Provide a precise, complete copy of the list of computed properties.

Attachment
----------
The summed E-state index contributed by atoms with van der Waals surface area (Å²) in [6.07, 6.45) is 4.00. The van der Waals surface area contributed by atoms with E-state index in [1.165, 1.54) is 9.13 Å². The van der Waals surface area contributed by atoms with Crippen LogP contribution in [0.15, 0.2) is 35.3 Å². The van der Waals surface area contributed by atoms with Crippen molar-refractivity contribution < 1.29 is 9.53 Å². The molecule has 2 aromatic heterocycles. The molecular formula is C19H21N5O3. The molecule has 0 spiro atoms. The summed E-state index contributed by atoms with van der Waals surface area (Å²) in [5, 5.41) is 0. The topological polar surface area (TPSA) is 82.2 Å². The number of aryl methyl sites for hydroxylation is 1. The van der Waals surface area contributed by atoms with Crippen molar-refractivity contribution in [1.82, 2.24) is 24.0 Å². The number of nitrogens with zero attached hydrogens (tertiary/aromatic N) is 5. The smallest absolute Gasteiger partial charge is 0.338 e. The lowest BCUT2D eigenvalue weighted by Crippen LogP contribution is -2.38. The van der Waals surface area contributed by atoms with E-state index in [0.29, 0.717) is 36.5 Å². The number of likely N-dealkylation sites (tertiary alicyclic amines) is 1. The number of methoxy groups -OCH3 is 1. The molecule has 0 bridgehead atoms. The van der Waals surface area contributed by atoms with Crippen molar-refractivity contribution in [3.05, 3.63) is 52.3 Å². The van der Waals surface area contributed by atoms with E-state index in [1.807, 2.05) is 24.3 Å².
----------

The summed E-state index contributed by atoms with van der Waals surface area (Å²) in [6.07, 6.45) is 4.00. The van der Waals surface area contributed by atoms with E-state index in [1.165, 1.54) is 9.13 Å². The van der Waals surface area contributed by atoms with Crippen LogP contribution in [0.15, 0.2) is 35.3 Å². The van der Waals surface area contributed by atoms with Crippen molar-refractivity contribution < 1.29 is 9.53 Å². The molecule has 2 aromatic heterocycles. The molecular formula is C19H21N5O3. The molecule has 0 spiro atoms. The summed E-state index contributed by atoms with van der Waals surface area (Å²) in [5, 5.41) is 0. The topological polar surface area (TPSA) is 82.2 Å². The number of aryl methyl sites for hydroxylation is 1. The van der Waals surface area contributed by atoms with Crippen molar-refractivity contribution in [1.82, 2.24) is 24.0 Å². The number of nitrogens with zero attached hydrogens (tertiary/aromatic N) is 5. The smallest absolute Gasteiger partial charge is 0.338 e. The lowest BCUT2D eigenvalue weighted by Crippen LogP contribution is -2.38. The van der Waals surface area contributed by atoms with E-state index in [0.29, 0.717) is 36.5 Å². The number of likely N-dealkylation sites (tertiary alicyclic amines) is 1. The number of methoxy groups -OCH3 is 1. The molecule has 0 bridgehead atoms. The van der Waals surface area contributed by atoms with Crippen molar-refractivity contribution in [3.05, 3.63) is 52.3 Å². The van der Waals surface area contributed by atoms with E-state index in [1.807, 2.05) is 24.3 Å².